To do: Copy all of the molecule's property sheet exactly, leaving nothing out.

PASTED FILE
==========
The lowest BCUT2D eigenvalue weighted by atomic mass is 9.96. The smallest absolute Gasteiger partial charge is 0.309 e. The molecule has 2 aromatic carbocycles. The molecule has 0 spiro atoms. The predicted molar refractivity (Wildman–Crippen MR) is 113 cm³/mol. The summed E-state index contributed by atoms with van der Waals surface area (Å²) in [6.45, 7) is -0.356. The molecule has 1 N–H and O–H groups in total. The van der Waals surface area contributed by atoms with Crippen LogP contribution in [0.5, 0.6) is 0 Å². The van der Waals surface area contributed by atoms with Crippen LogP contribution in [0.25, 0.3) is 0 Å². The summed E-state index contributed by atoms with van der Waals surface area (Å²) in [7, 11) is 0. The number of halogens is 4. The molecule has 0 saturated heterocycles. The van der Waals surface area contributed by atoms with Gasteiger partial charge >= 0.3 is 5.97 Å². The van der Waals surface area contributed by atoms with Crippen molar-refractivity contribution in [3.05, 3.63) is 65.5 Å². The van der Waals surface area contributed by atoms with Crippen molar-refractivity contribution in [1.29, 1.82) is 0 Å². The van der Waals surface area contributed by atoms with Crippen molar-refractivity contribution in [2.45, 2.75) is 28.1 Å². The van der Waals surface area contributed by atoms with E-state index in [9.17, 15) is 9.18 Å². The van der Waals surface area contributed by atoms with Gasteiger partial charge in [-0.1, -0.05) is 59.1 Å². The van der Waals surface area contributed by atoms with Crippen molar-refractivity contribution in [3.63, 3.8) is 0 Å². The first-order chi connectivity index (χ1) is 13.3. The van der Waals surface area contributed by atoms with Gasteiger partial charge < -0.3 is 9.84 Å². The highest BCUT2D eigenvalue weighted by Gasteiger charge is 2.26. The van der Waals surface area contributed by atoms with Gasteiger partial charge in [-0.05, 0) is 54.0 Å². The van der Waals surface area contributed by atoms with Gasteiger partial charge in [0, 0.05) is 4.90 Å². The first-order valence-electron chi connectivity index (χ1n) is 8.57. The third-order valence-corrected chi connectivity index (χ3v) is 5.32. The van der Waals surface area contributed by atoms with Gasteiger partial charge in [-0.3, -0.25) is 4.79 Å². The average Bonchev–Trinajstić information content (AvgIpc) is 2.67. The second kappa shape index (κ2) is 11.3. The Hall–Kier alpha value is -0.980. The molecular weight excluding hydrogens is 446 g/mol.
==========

The lowest BCUT2D eigenvalue weighted by atomic mass is 9.96. The smallest absolute Gasteiger partial charge is 0.309 e. The molecule has 2 aromatic carbocycles. The molecule has 0 spiro atoms. The predicted molar refractivity (Wildman–Crippen MR) is 113 cm³/mol. The summed E-state index contributed by atoms with van der Waals surface area (Å²) in [6.45, 7) is -0.356. The molecule has 1 N–H and O–H groups in total. The van der Waals surface area contributed by atoms with Crippen LogP contribution in [0.5, 0.6) is 0 Å². The van der Waals surface area contributed by atoms with Crippen LogP contribution in [0.25, 0.3) is 0 Å². The summed E-state index contributed by atoms with van der Waals surface area (Å²) in [7, 11) is 0. The number of halogens is 4. The molecule has 0 saturated heterocycles. The van der Waals surface area contributed by atoms with Gasteiger partial charge >= 0.3 is 5.97 Å². The van der Waals surface area contributed by atoms with Crippen molar-refractivity contribution in [3.05, 3.63) is 65.5 Å². The van der Waals surface area contributed by atoms with Crippen molar-refractivity contribution in [1.29, 1.82) is 0 Å². The van der Waals surface area contributed by atoms with Crippen molar-refractivity contribution in [2.45, 2.75) is 28.1 Å². The van der Waals surface area contributed by atoms with E-state index in [9.17, 15) is 9.18 Å². The van der Waals surface area contributed by atoms with Gasteiger partial charge in [-0.1, -0.05) is 59.1 Å². The van der Waals surface area contributed by atoms with Crippen molar-refractivity contribution in [3.63, 3.8) is 0 Å². The first-order chi connectivity index (χ1) is 13.3. The van der Waals surface area contributed by atoms with Gasteiger partial charge < -0.3 is 9.84 Å². The highest BCUT2D eigenvalue weighted by Gasteiger charge is 2.26. The van der Waals surface area contributed by atoms with Gasteiger partial charge in [-0.05, 0) is 54.0 Å². The van der Waals surface area contributed by atoms with Gasteiger partial charge in [0, 0.05) is 4.90 Å². The first-order valence-electron chi connectivity index (χ1n) is 8.57. The third-order valence-corrected chi connectivity index (χ3v) is 5.32. The van der Waals surface area contributed by atoms with Gasteiger partial charge in [-0.3, -0.25) is 4.79 Å². The average Bonchev–Trinajstić information content (AvgIpc) is 2.67. The second kappa shape index (κ2) is 11.3. The Hall–Kier alpha value is -0.980. The molecular weight excluding hydrogens is 446 g/mol.